imageContributing blogger John Long is a professional career coach and consultant in Atlanta who founded Two Roads Resources. He blogs at Atlanta Career Coach.

Q: I consider myself lucky to actually like my job and my company. I work for a small consulting firm that’s experienced growth over the past several years, due in part to our niche market.

My employer never included “sexual orientation” in the company policy on equal employment opportunity or in any company sponsored harassment or diversity training. Should I ask the company’s leadership to include “sexual orientation” in our policies, since our staff has doubled in size compared to seven years ago?

A: Your situation is not uncommon for small, but growing, employers. Perhaps the topic of “sexual orientation” was never addressed in company policies due to an oversight or that it was deemed unnecessary for a small, collegial environment. But growth often spurs, even demands, change.

You may feel you have always been treated fairly at your company and therefore there is no need to make policy changes. Policies, though, should be proactive and realistically reflect current trends and challenges.

Consider that if you did address this issue with your employer, you might set a “win-win” scenario into motion for the company and staff Here are a few of the key questions and topics to carefully evaluate as you consider the issue:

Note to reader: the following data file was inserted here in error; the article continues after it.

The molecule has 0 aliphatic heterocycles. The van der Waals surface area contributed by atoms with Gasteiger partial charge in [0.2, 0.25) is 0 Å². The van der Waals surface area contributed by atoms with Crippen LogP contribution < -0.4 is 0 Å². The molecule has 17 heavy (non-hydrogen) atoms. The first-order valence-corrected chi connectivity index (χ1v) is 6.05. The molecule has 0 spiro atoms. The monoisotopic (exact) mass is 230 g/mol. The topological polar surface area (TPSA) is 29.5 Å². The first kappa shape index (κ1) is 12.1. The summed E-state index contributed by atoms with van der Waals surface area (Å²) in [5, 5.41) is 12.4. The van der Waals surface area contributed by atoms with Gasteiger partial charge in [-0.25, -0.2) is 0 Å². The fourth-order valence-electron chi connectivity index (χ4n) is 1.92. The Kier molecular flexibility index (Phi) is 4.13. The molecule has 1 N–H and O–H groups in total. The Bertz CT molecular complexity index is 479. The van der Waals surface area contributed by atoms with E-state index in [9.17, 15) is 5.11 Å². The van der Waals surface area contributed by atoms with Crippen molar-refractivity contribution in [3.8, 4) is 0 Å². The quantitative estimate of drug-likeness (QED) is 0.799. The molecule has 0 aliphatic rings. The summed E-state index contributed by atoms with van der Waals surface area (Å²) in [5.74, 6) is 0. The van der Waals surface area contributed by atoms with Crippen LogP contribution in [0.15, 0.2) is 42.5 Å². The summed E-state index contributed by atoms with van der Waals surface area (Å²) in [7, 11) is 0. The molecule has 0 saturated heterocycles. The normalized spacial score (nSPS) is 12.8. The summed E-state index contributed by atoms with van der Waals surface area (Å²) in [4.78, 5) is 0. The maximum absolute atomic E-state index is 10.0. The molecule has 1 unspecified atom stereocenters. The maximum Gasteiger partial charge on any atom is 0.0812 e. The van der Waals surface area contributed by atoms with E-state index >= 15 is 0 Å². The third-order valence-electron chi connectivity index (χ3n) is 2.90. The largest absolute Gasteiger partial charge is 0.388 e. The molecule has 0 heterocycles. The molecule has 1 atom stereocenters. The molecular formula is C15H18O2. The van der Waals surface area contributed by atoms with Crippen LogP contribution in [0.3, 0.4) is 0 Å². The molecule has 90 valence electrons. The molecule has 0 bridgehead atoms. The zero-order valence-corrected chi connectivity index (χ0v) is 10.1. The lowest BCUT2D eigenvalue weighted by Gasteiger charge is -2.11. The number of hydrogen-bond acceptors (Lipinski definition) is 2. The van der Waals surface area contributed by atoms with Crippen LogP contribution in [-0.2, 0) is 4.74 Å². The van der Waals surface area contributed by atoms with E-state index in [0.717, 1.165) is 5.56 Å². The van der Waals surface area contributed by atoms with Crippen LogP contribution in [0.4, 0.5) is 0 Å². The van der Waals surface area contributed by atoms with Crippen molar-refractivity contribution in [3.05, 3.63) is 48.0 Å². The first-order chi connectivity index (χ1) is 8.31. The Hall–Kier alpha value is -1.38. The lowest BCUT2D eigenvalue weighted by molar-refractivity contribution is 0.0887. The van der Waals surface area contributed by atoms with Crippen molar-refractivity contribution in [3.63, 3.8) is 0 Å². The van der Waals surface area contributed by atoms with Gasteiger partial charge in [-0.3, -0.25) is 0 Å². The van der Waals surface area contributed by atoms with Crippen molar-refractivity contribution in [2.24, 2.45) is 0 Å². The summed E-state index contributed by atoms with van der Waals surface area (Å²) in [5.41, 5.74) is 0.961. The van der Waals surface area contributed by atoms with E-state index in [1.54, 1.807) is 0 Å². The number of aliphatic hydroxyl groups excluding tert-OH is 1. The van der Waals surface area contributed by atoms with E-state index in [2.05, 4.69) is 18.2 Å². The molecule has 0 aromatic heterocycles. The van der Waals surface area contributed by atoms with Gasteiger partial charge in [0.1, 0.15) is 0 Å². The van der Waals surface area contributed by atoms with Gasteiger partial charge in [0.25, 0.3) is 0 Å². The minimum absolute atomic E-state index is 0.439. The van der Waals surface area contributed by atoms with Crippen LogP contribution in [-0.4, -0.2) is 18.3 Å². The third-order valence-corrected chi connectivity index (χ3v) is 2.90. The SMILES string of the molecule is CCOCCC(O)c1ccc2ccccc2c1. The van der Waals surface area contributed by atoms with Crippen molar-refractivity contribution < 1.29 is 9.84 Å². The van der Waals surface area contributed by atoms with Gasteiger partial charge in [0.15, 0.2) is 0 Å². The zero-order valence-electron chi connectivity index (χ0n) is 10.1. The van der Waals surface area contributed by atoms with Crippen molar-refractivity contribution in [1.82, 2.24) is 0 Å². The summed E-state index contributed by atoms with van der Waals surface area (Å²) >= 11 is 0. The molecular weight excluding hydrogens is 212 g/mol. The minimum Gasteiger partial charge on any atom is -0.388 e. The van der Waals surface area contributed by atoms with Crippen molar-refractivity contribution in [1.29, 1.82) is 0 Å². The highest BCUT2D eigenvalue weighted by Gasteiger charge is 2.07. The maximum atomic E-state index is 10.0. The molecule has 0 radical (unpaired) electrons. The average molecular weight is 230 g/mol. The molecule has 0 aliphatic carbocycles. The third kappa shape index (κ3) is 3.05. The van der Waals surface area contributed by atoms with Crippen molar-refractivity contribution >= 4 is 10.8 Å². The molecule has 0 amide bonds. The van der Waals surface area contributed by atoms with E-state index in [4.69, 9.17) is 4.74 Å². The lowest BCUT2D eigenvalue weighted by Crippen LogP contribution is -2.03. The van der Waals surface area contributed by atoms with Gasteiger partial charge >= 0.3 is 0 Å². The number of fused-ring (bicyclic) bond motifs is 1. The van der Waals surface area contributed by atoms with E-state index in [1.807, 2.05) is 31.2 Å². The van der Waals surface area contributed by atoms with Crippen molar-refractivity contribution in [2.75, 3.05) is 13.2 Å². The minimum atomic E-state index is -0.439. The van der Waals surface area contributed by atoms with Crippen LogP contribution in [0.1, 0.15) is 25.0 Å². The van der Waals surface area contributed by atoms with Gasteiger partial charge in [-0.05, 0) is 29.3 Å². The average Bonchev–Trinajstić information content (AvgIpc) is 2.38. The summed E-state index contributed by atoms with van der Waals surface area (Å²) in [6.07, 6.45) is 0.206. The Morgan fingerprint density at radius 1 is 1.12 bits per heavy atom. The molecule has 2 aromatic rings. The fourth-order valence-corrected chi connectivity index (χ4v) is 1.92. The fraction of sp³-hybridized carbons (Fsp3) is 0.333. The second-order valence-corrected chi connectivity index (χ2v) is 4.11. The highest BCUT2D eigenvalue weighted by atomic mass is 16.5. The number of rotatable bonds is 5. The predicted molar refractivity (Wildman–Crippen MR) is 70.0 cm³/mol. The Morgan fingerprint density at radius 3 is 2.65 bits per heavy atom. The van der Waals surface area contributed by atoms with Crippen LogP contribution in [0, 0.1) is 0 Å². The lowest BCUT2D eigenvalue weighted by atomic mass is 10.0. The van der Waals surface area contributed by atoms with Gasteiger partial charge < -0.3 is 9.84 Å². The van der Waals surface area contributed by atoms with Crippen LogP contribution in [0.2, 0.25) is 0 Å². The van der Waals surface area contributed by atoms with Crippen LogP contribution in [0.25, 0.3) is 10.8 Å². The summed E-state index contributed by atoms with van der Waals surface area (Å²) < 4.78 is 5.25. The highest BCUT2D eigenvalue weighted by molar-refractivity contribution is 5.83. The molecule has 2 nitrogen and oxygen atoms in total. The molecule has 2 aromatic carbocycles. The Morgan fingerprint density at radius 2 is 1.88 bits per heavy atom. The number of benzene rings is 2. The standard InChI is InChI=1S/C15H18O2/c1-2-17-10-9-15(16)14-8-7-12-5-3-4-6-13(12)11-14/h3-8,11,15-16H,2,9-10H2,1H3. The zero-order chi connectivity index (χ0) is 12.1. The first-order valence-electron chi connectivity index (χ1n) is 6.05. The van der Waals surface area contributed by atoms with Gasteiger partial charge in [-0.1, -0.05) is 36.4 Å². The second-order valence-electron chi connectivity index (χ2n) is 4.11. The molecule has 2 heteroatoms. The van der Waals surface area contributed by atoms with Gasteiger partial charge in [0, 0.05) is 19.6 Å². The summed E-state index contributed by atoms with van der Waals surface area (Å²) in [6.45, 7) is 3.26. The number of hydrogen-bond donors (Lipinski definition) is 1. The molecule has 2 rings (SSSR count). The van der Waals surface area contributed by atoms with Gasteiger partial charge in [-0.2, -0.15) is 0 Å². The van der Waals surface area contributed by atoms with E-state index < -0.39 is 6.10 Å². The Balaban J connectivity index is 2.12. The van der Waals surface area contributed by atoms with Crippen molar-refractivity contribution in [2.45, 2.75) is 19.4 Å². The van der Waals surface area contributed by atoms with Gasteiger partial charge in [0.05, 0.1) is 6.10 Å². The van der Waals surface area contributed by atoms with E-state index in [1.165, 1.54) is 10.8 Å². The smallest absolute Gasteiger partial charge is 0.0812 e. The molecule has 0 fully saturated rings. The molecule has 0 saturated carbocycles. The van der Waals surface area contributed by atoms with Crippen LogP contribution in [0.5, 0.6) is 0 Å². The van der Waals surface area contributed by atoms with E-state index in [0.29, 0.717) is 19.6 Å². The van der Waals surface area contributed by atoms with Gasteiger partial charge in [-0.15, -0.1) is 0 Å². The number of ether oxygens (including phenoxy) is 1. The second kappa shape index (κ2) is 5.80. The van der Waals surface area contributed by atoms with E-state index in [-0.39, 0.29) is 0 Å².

Updated and expanded company policies representing an environment that respects diversity can send a positive message to job candidates and existing staff concerning company and workplace values.

There is strong potential to create an enhanced atmosphere of acceptance, respect and inclusion. An organization that promotes a broad definition of equality and equal opportunity sets the stage for a heightened level of open dialogue, understanding and morale throughout the workplace.

Are LGBT staff members currently receiving the same scope of benefits as their heterosexual co-workers? If not, do you want this to change?

Do you believe that LGBT employees are being evaluated fairly for choice assignments and promotions?

If a significant change in company leadership or ownership occurs, what will the new regime do?

“Separate but equal,” “don’t ask don’t tell” and the” illusion of inclusion” represent both antiquated thinking and the failure to recognize the strengths and contributions of workers from the LGBT community.

If you do decide to take some action, move forward from a position of strength with solid data to support your stance. Check these resources for additional information:

15 Steps to an Out & Equal Workplace

Study Illustrates Need for LGBT Anti-discrimination Laws

Out of the Office Closet